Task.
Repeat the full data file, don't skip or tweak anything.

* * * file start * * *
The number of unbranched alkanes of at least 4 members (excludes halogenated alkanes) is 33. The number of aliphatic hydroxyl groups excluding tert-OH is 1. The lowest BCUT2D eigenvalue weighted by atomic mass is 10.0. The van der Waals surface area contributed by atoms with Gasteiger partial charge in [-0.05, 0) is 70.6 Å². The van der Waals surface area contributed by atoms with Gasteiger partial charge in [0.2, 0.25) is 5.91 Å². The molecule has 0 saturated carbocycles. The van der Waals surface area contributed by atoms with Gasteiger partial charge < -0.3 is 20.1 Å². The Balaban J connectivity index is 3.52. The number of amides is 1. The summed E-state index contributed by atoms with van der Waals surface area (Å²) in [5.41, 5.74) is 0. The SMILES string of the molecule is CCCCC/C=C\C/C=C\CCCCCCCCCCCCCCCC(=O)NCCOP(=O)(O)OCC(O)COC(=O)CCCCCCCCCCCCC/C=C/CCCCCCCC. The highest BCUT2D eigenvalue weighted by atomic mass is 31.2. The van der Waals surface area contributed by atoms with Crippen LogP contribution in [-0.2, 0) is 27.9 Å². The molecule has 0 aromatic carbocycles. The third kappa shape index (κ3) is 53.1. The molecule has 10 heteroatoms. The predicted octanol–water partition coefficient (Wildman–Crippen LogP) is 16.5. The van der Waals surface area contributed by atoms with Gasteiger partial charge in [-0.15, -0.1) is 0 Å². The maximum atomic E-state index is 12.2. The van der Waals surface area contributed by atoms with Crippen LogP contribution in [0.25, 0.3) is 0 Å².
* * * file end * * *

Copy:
The number of unbranched alkanes of at least 4 members (excludes halogenated alkanes) is 33. The number of aliphatic hydroxyl groups excluding tert-OH is 1. The lowest BCUT2D eigenvalue weighted by atomic mass is 10.0. The van der Waals surface area contributed by atoms with Gasteiger partial charge in [-0.05, 0) is 70.6 Å². The van der Waals surface area contributed by atoms with Gasteiger partial charge in [0.2, 0.25) is 5.91 Å². The molecule has 0 saturated carbocycles. The van der Waals surface area contributed by atoms with Gasteiger partial charge < -0.3 is 20.1 Å². The Balaban J connectivity index is 3.52. The number of amides is 1. The summed E-state index contributed by atoms with van der Waals surface area (Å²) in [5.41, 5.74) is 0. The SMILES string of the molecule is CCCCC/C=C\C/C=C\CCCCCCCCCCCCCCCC(=O)NCCOP(=O)(O)OCC(O)COC(=O)CCCCCCCCCCCCC/C=C/CCCCCCCC. The highest BCUT2D eigenvalue weighted by atomic mass is 31.2. The van der Waals surface area contributed by atoms with Crippen LogP contribution in [-0.2, 0) is 27.9 Å². The molecule has 0 aromatic carbocycles. The third kappa shape index (κ3) is 53.1. The molecule has 10 heteroatoms. The predicted octanol–water partition coefficient (Wildman–Crippen LogP) is 16.5. The van der Waals surface area contributed by atoms with Gasteiger partial charge in [-0.15, -0.1) is 0 Å². The maximum atomic E-state index is 12.2. The van der Waals surface area contributed by atoms with Crippen LogP contribution in [0.25, 0.3) is 0 Å².